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10 essential dishes to try in Sri Lanka

From string hoppers to watalappam, get to know the delicacies this island nation offers that are found nowhere else By Gavin Yeung The teardrop-shaped island of Sri Lanka off the southern tip of India is a tropical paradise with picture-perfect beaches, ancient Buddhist temples, and exotic wildlife. But for food lovers, Sri Lanka’s vibrant mix of cultural influences makes it a culinary wonderland. Over centuries of trade and colonial rule, Arab, Malay, and South Indian influences have blended with indigenous cooking styles to create unique dishes found nowhere else, while a troubled history has made much of the country’s cuisine reliant on homegrown produce. “One thing about Sri Lankan cuisine is that we are still tied to our land. We do everything with what’s available here,” Ministry of Crab co-founder Dharshan Munidasa tells Tatler Dining. “We are in a crossroads of all these waters mixing and hence the freshwater prawns are huge, the crabs are huge, the tuna is great.” Now a traveller’s paradise, Sri Lanka offers a bounty of delicious, and in some cases novel, flavours for the intrepid foodie. Here are 10 essential dishes to sample on your next trip to Sri Lanka, for first-time visitors and seasoned travellers like.

1. Rice and curry

AboveA selection of curries typical to a Sri Lankan meal (Photo: Gavin Yeung/Tatler Dining)
No meal in Sri Lanka is complete without a hearty plate of rice and curry. Red, yellow, and green curries, usually made with meat or seafood, coconut milk and spices like chilli, cinnamon, and curry leaves, are presented in a spread—much like Korean banchan—along with an array of vegetable sides like okra, jackfruit, and eggplant. The curries are then ladled over mounds of fluffy rice, with the diner able to mix and match to their heart’s desire.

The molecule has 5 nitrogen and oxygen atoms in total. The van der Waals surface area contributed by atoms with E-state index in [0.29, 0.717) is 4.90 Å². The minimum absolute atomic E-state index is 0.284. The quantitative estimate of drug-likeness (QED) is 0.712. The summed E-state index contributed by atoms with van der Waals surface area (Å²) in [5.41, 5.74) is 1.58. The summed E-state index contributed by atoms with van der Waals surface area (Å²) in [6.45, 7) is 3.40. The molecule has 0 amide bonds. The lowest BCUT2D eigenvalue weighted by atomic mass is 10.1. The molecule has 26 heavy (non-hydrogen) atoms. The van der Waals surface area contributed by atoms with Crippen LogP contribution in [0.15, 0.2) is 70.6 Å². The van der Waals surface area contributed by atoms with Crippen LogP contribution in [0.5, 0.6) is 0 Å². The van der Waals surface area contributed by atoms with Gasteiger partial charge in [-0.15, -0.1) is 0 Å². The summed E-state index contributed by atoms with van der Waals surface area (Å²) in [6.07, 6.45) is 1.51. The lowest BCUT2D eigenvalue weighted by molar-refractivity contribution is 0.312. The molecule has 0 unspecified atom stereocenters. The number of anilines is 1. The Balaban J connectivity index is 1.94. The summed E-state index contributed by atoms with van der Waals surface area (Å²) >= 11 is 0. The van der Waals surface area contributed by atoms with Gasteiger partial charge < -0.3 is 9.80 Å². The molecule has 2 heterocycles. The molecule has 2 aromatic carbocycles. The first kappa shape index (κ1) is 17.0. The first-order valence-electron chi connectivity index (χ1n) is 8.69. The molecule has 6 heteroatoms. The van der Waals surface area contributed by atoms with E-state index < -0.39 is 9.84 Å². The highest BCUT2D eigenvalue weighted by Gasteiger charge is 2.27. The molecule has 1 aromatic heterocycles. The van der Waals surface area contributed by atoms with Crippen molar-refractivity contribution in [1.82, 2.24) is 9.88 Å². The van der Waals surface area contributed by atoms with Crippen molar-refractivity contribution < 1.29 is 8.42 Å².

2. Egg hoppers

AbovePhoto: Gavin Yeung/Tatler Dining
These bowl-shaped pancakes (also known as appam) made from rice flour and coconut milk are a staple of Sri Lankan breakfasts and dinners. Cooked in a special pan with a rounded bottom, hoppers can be plain but are best when cooked with an egg in the middle—and are always eaten with curry. The lace-like edges soak up sauce, while the eggy centres remain fluffy.

3. Kottu roti

AbovePhoto: Gavin Yeung/Tatler Dining
This popular street food consists of chopped roti flatbread stir-fried on a griddle with spices, meat, eggs and vegetables. The ingredients are vigorously chopped and tossed together, creating a riot of textures, flavours and aromas. Kottu roti is usually eaten as a late-night snack, but it is too delicious to miss at any hour.

4. Pol sambol

Sri Lankan cooking pol sambol
AbovePhoto: Getty Images
This Sri Lankan version of shredded coconut salad is spicy, tangy, and deeply nutty. Grated coconut is mixed with chilli, lime, and often tomato, onion and Maldivian fish. Pol sambol is usually served as a condiment, but it’s also delicious on its own with rice.

5. Crab curry